Vintage Photograph Shows Chinese New Year Celebrations on Mott Street in 1969

Feb. 17, 1969: Celebrations on Mott Street to ring in 4667, the Year of the Rooster, favored the lion to the dragon, which, though “there is a tremendous difference between a dragon and a lion in the Chinese tradition,” The Times reported, the main difference to the casual observer “is that dragons are about 30 feet long and require 17 men or boys to operate, while the lions are short and need only two men.” Indeed, “to be chosen to play the head of a lion is, for a Chinese male interested in the martial arts, a matter of prestige.”
Feb. 17, 1969: Celebrations on Mott Street to ring in 4667, the Year of the Rooster, favored the lion to the dragon, which, though “there is a tremendous difference between a dragon and a lion in the Chinese tradition,” The Times reported, the main difference to the casual observer “is that dragons are about 30 feet long and require 17 men or boys to operate, while the lions are short and need only two men.” Indeed, “to be chosen to play the head of a lion is, for a Chinese male interested in the martial arts, a matter of prestige.”

The Lively Morgue is a daily photo blog from the New York Times in which an original photo from the newspaper's archives is reposted along with tidbits of information gleaned from the historical article it accompanied. Along with a rescan of the original photograph, the backs of each photo are also scanned, giving a behind-the-scenes look at the editorial process of one of the world's best newspapers.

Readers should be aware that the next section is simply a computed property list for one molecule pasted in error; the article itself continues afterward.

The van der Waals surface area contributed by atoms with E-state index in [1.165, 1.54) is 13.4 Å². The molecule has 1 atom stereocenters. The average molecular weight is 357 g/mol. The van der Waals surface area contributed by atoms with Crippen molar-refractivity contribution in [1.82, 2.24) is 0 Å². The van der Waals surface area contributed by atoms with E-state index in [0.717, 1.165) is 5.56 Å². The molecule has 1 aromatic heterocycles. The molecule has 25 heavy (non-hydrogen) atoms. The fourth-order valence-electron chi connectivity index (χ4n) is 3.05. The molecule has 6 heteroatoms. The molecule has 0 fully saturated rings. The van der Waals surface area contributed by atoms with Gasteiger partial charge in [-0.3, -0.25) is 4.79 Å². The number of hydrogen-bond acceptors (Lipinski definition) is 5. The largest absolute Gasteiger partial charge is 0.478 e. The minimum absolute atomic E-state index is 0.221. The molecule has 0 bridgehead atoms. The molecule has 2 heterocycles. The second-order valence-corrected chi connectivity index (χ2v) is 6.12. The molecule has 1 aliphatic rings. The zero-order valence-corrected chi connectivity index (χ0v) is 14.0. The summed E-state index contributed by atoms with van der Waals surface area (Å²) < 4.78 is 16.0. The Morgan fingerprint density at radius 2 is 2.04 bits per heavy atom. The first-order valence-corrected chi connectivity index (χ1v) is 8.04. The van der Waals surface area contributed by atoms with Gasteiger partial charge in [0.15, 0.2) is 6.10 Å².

Today's post shows the Chinese New Year celebration on Mott Street in Manhattan's Chinatown in 1969.

Feb. 17, 1969: Celebrations on Mott Street to ring in 4667, the Year of the Rooster, favored the lion to the dragon, which, though “there is a tremendous difference between a dragon and a lion in the Chinese tradition,” The Times reported, the main difference to the casual observer “is that dragons are about 30 feet long and require 17 men or boys to operate, while the lions are short and need only two men.” Indeed, “to be chosen to play the head of a lion is, for a Chinese male interested in the martial arts, a matter of prestige.”

The original article from 1969 has more.

(photo back)
(photo back)
Mott St. and Mosco St
Matt Coneybeare

Matt Coneybeare

Editor in Chief

Matt enjoys exploring the City's food scene with his Wife and the outdoors with their dog. He is an avid marathon runner, and spends most of his time eating, running, and working on cool stuff.

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